- Impractical distance – it would cause more strain on the child and both parents to have the child go back and forth if the parents live four to five hours from each other.
- Unfit parent – involved in drug addiction, alcohol abuse, and so on.
Even in Sole Physical Custody situations, the court provides the other parent with time to spend with the child as visitation or parenting time. Even parents who have committed domestic violence may be given visitation rights. The court ensures that these visitations will be conducted in a way that the child and the non-abusive parent are kept safe. Any violence committed against other people is also considered by the court when deciding on visitation privileges.
In cases where domestic violence is an issue, the court has numerous contingencies to ensure the safety of the vulnerable parties. These measures include giving an order to keep the abused parent’s address confidential. It could also order that pick-up and drop-off of the child be done at a safe place. Other things can also be arranged like:
- Supervised visitation
- The abusive parent pays for supervision by a third party during visitation
- Postage of bond in court, which will be used to locate the child in case he is not returned.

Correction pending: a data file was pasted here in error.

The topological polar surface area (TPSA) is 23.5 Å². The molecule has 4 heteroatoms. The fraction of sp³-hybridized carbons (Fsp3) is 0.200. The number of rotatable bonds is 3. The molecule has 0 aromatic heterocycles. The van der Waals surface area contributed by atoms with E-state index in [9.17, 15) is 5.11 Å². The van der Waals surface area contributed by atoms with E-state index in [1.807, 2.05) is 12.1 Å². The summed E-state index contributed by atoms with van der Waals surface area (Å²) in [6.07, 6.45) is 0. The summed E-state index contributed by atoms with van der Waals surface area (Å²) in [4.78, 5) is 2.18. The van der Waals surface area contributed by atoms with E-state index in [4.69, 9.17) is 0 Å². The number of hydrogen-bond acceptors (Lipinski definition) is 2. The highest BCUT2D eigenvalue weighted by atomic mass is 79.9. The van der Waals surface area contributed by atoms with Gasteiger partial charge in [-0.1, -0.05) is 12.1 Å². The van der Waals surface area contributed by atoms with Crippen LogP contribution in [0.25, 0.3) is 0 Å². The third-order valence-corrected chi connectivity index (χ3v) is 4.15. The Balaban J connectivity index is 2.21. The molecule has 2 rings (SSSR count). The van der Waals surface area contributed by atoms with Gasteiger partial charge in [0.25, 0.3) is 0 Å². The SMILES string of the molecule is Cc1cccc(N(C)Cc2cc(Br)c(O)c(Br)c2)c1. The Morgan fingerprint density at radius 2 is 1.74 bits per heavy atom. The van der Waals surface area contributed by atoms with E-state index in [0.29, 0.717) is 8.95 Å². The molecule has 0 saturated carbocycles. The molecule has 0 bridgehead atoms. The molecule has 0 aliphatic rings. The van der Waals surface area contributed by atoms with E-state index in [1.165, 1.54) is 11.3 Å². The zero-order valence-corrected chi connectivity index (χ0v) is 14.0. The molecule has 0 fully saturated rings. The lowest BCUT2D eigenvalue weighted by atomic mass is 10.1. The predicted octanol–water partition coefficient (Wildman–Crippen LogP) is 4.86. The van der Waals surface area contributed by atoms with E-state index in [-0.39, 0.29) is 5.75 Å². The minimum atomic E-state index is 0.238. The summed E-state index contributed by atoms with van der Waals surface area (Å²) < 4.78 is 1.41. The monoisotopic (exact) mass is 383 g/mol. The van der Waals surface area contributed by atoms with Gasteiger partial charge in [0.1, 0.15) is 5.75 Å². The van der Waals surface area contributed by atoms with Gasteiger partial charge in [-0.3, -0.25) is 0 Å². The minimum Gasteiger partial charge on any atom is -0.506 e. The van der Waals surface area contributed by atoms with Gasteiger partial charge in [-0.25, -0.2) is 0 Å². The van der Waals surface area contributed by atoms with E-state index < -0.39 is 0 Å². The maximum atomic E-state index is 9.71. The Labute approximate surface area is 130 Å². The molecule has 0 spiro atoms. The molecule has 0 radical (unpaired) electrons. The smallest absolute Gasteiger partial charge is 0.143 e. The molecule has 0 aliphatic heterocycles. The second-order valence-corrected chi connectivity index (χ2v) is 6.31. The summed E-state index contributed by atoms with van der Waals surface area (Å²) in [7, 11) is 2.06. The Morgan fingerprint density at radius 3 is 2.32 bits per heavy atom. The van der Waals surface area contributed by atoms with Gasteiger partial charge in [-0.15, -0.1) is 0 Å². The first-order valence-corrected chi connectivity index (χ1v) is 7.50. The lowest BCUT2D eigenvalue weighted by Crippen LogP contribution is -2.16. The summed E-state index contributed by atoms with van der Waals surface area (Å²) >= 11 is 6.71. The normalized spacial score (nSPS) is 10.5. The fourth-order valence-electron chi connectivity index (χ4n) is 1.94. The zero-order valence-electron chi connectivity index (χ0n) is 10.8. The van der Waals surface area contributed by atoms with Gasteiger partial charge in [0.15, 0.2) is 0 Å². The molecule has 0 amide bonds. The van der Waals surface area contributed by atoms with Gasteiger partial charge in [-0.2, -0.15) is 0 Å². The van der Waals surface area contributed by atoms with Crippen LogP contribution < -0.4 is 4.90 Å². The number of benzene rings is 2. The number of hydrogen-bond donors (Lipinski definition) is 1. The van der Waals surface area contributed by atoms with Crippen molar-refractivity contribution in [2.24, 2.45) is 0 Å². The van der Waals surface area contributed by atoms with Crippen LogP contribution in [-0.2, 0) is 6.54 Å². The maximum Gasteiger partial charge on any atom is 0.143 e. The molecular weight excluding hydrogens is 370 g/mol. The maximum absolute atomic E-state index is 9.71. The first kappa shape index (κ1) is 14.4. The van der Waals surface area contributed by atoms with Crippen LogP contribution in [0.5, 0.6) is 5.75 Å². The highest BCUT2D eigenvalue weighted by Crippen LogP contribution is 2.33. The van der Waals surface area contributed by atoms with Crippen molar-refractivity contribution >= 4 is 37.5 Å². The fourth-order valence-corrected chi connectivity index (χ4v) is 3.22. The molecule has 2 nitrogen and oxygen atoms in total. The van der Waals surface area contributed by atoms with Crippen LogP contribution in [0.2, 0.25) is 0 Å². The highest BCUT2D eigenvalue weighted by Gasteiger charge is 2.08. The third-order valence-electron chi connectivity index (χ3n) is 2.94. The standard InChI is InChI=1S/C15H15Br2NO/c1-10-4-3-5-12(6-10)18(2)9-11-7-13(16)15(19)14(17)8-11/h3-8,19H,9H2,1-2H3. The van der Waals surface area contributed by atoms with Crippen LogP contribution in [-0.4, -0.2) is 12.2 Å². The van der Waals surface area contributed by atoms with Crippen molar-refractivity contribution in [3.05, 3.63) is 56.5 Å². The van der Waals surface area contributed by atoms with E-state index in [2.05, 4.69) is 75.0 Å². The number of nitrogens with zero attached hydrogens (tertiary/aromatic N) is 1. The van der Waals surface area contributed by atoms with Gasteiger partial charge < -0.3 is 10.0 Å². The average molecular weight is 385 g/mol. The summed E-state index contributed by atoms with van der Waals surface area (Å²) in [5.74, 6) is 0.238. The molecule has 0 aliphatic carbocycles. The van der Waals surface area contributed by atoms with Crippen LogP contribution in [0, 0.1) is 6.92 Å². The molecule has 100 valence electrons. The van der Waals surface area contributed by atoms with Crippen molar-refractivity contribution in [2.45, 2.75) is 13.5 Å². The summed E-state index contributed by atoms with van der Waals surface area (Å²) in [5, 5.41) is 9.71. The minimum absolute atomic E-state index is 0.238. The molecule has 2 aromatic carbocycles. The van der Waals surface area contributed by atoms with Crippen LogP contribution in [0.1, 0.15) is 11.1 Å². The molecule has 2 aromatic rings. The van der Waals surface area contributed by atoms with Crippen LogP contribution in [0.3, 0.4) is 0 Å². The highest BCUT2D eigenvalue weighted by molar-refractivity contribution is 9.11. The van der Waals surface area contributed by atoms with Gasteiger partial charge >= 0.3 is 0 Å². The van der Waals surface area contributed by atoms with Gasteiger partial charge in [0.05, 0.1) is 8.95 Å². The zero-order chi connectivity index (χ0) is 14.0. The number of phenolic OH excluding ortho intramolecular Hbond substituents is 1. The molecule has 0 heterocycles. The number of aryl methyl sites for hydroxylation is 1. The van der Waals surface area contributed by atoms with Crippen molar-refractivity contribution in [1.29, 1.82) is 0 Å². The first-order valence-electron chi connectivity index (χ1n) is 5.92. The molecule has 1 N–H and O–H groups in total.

- Requiring that the abuser refrains from alcohol intake at least 24 hours before visitation.
- And other things that the court sees fit for protecting the best interests of the child.
What Do Child Experts Say?
Various research studies have confirmed that children under Joint Physical Custody end up performing better in various life aspects. They are emotionally and mentally healthier compared to many children in Sole Physical Custody. Joint Custody children have been found to be less likely to experience depression, anxiety, and post-traumatic stress disorder or PTSD. These children are likely to be better-adjusted compared to children in Sole Physical Custody agreements.
Other benefits include physical health, including the fact that they are less likely to experience the ill effects of stress. They also tend to have more academic achievements, be better at processing step-parent relationships and have better odds at overcoming behavioral issues.
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Does It Work For High Conflict Cases?
Joint Custody arrangements have been found to be less likely to return to court for amendments. Parents in high-conflict cases confirm that they opt for Joint Custody because their children’s welfare is more important than their personal conflicts.